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In the Service of Samurai Fiction Review
Posted By Billzilla On December 10, 2008 @ 5:24 am In Fiction | No Comments
I’m frankly a sucker for many things — ghost stories and samurai films among them. On discovering the book In the Service of Samurai by Gloria Oliver, I was pleased to discover that two of my passions had been rolled into one package.
In the Service of Samuari tells the story of a young apprentice mapmaker, Chizuson Toshiro or “Toshi,” who is purchased from his master to act as navigator for a strange samurai with an even stranger ship and crew. Cursed and betrayed in life, the undead Samurai and his ghostly men must wander the sea until they have completed their mission. In the end, only Toshi’s wits and determination can help them see it through. The tension of the story grows as Toshi learns to accept his situation. As he discovers more about his new masters, he feels sympathy for them in their fate, and a desire to help them find peace grows within him. In the end, new and unexpected obstacles block his path, and he must use not only his sword but his courage and tenacity to overcome them.
Oliver deftly creates a likeable character in Toshi, who’s only real hope at first is that he doesn’t get killed. As time passed, Toshi grows into his role, becoming less of a boy and more of a man. This isn’t some corny, coming-of-age story, but rather a tale about duty – both to one’s self and to others — and honor. We learn a little about the ghostly crew and their fate, but even they are unaware of the traitor in their midst, one who sacrificed everything to make sure the crew’s mission doesn’t succeed, and who now sees Toshi as an interloper who can negate that sacrifice.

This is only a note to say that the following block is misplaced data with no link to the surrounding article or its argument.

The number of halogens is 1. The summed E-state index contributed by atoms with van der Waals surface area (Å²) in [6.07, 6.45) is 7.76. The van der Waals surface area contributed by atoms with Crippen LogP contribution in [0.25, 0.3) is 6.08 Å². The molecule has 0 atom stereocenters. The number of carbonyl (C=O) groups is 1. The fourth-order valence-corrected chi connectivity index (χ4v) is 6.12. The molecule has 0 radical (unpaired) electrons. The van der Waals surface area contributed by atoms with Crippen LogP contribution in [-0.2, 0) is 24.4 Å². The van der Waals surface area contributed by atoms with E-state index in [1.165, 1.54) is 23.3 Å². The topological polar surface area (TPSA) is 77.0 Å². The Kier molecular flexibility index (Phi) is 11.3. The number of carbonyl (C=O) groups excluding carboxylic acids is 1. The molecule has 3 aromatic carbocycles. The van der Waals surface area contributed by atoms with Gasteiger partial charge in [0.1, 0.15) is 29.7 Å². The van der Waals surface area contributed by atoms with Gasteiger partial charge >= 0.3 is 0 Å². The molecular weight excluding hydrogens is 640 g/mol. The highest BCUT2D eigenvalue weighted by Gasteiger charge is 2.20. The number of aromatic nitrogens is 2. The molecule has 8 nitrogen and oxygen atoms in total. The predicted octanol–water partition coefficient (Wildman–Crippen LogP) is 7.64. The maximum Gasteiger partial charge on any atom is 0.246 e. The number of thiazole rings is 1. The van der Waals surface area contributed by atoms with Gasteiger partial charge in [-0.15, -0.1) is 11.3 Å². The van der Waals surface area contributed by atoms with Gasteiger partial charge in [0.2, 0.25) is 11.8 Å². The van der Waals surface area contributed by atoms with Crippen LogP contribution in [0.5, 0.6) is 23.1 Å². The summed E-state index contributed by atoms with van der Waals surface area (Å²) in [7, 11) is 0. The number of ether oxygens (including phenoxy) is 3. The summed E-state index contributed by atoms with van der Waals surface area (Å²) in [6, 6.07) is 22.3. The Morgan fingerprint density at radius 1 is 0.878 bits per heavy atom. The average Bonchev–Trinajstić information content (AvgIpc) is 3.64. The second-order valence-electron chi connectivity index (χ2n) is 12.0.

I have to admit I found this a slow read in the early going, even setting it aside for a while. I’m glad I came back to it; it’s akin to classic Japanese folk tales, and the ending, while perhaps a bit predictable to some, is no less enjoyable for it, and even brought a tear to my eye. As the plot develops, the hard, two-dimensional edges are worn smooth, revealing sophisticated characters with complex motivations. Ms. Oliver also gives us a romantic glimpse into the life of everyday people in Feudal Japan without glossing over the cruelty and oppression that also existed.
My only complaints with this book are mostly minor and cosmetic. Again, the story started slowly for me, and in the early going the characters seemed clichéd and wooden. Much like Toshi, my patience and perseverance were handsomely rewarded. The cover art is amateurish, detracting from the first-glance appeal; don’t let that meagre first impression stand in the way of a good story.
In the Service of Samurai is a classic Japanese ghost story that more than just aficionados of the genre will appreciate. I highly recommend this book and am looking forward to reading more of Gloria Oliver’s work.
Review by Bill Bodden
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